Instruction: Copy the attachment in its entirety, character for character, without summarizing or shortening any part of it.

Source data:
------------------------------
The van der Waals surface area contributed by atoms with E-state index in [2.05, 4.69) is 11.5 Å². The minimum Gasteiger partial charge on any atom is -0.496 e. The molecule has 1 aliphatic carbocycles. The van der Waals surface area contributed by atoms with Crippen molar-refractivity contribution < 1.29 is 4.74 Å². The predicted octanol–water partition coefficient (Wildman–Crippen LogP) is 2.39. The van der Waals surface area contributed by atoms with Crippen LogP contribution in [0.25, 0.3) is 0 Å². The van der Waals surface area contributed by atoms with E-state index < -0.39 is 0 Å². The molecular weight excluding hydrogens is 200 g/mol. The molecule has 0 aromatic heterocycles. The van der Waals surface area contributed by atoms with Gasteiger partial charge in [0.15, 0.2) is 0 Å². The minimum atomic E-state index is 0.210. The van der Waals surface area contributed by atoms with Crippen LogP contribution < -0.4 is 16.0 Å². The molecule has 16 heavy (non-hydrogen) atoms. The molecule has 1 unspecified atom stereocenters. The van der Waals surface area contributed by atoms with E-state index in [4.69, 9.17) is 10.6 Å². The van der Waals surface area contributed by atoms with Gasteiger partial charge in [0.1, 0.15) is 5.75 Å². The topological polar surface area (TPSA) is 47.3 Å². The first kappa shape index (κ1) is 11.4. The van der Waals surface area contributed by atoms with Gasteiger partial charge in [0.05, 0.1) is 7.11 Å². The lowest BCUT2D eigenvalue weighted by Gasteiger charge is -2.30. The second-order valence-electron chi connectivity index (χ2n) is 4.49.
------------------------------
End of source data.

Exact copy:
The van der Waals surface area contributed by atoms with E-state index in [2.05, 4.69) is 11.5 Å². The minimum Gasteiger partial charge on any atom is -0.496 e. The molecule has 1 aliphatic carbocycles. The van der Waals surface area contributed by atoms with Crippen molar-refractivity contribution < 1.29 is 4.74 Å². The predicted octanol–water partition coefficient (Wildman–Crippen LogP) is 2.39. The van der Waals surface area contributed by atoms with Crippen LogP contribution in [0.25, 0.3) is 0 Å². The van der Waals surface area contributed by atoms with E-state index < -0.39 is 0 Å². The molecular weight excluding hydrogens is 200 g/mol. The molecule has 0 aromatic heterocycles. The van der Waals surface area contributed by atoms with Gasteiger partial charge in [0.15, 0.2) is 0 Å². The minimum atomic E-state index is 0.210. The van der Waals surface area contributed by atoms with Crippen LogP contribution < -0.4 is 16.0 Å². The molecule has 16 heavy (non-hydrogen) atoms. The molecule has 1 unspecified atom stereocenters. The van der Waals surface area contributed by atoms with E-state index in [4.69, 9.17) is 10.6 Å². The van der Waals surface area contributed by atoms with Gasteiger partial charge in [0.1, 0.15) is 5.75 Å². The topological polar surface area (TPSA) is 47.3 Å². The first kappa shape index (κ1) is 11.4. The van der Waals surface area contributed by atoms with Gasteiger partial charge in [0.05, 0.1) is 7.11 Å². The lowest BCUT2D eigenvalue weighted by Gasteiger charge is -2.30. The second-order valence-electron chi connectivity index (χ2n) is 4.49.